At least someone is being heard… You can read the entire article at the link given. I’m just going to point out some areas that may need reiteration:
“Thirteen years old, I’m on the street in Montreal, I need to eat, some guy offers to buy me food, and maybe at that time the exchange (for sex) wasn’t cash, it was food, it was shelter,” Debra said in an interview with The Chronicle Herald on Friday.
“I decided to get the money so I could buy my own food, so I could decide what I wanted to eat and where I wanted to sleep.”
At the time, 1974, Debra was on the run from the former Nova Scotia School for Girls in Truro, where she had been sent for truancy. She alleges she was abused there.
“The counsellors were allowed to take girls home for the weekend,” said Debra, who asked that her last name not be used for safety reasons.
“One thing that I want understood is that not all the people in the sex trade come from the same backgrounds. . . . It’s not all about abuse and then (the) sex trade. I will say that sometimes that does happen. Someone will gravitate to what is familiar.”
Debra says that because of her own childhood abuse, “the day that I could tell a man what he could do and what he couldn’t do, and what it was going to cost him, was a very powerful day for me — it was an empowering day.”
The 56-year-old mother of three and grandmother of 14 has plied her trade across Canada and the United States for 40 years. Her life has been threatened more than once.
“I don’t have a problem with what I do,” Debra said Friday at a community education forum titled Green Light, Red Light: Regulating Sex Work in Halifax.
“To me, it’s a job. It’s not who I am, it’s what I do.
“As mean as people get . . . you’ve got to learn how to keep yourself safe.”
Debra told the forum about the impact that current criminal laws have on sex-trade workers.
“As long as these laws stay in effect, I will always be a potential victim for the lunatics, my family will be,” she said.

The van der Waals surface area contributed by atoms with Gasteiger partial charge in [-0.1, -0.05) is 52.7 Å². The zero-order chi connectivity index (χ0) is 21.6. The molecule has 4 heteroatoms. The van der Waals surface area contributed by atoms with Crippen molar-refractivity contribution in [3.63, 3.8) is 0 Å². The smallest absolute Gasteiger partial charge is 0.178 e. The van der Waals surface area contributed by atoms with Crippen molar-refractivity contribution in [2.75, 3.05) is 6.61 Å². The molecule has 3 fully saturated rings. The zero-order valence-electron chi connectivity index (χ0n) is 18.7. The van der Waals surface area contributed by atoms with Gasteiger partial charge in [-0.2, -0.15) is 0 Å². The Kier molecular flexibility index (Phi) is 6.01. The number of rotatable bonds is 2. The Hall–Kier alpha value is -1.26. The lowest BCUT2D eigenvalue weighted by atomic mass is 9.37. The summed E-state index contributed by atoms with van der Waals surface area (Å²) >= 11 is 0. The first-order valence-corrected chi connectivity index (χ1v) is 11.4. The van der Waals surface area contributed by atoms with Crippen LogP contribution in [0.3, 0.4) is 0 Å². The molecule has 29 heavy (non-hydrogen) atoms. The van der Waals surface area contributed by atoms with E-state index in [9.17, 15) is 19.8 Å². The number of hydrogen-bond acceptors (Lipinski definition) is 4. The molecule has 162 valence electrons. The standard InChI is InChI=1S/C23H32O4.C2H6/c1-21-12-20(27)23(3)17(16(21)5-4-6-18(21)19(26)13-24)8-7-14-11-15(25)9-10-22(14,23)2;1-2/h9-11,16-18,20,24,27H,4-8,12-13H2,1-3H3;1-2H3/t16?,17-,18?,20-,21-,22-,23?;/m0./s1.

Prostitution in Canada is not illegal but communicating for the purpose of prostitution is.
Because of that risk of being charged, Debra and other workers often jump into a prospective client’s vehicle quickly to avoid arrest.
That “means there have been times when I think that there would be some of the women still alive today if they were able to take that couple of seconds and be able to make sure there wasn’t another person in the back seat, to make sure that that guy wasn’t sitting on a knife that he puts to your throat and threatens to cut you to hell.”
Since 1985, 18 known sex workers have been murdered or gone missing in the Halifax area, said Rene Ross, executive director of Stepping Stone, a non-profit agency that offers programs and outreach to men and women in the sex trade.
Fighting the stigma associated with their work is constant for these men and women, Debra said.
“There’s a woman that I know that was murdered in the Hollis Street area,” she said. “She was identified as a sex worker.
“A man stabbed her a numerous amount of times, (but) because she didn’t die of the stab wounds — because she froze in the snow from exposure — he got charged with aggravated assault (instead of murder) and got sentenced to 18 months,” Debra said.
“People don’t look at us as people that are just trying to survive. We’re trying to live. We’re trying to have toilet paper in the middle of the month. They don’t know our circumstances.”
Last September in Ontario Superior Court, Judge Susan Himel struck down the laws against keeping a common bawdy house, communicating for the purpose of prostitution and living off the avails of the trade. The decision was temporarily stayed and an appeal is to be heard next month in the Ontario Court of Appeal.
“I don’t believe if they decriminalize, that that’s going to increase the amount of women working,” Debra said.
“You’re going to do it whether it’s legal or not. I don’t think all of a sudden because they say it’s decriminalized that all of a sudden there’s going to be a brothel on every corner and there’s going to be all these people working and you’re going to have hookers running around on the ground where the children are.” (As I’ve stated before, ask a women if she would consider sex work if it were no longer illegal and the answer 9 times out of 10 will still be no… simply because they think the work is ‘icky’.)
“But I also get now, because of my association with Stepping Stone, I get why it’s so problematic to criminalize the most marginalized people in our society. It just doesn’t seem to work.”
If the Ontario appeal is unsuccessful, sex work could be decriminalized under federal law, and the responsibility for the regulation of sex work would fall under municipal jurisdiction, as it already does with massage parlours and adult entertainment establishments.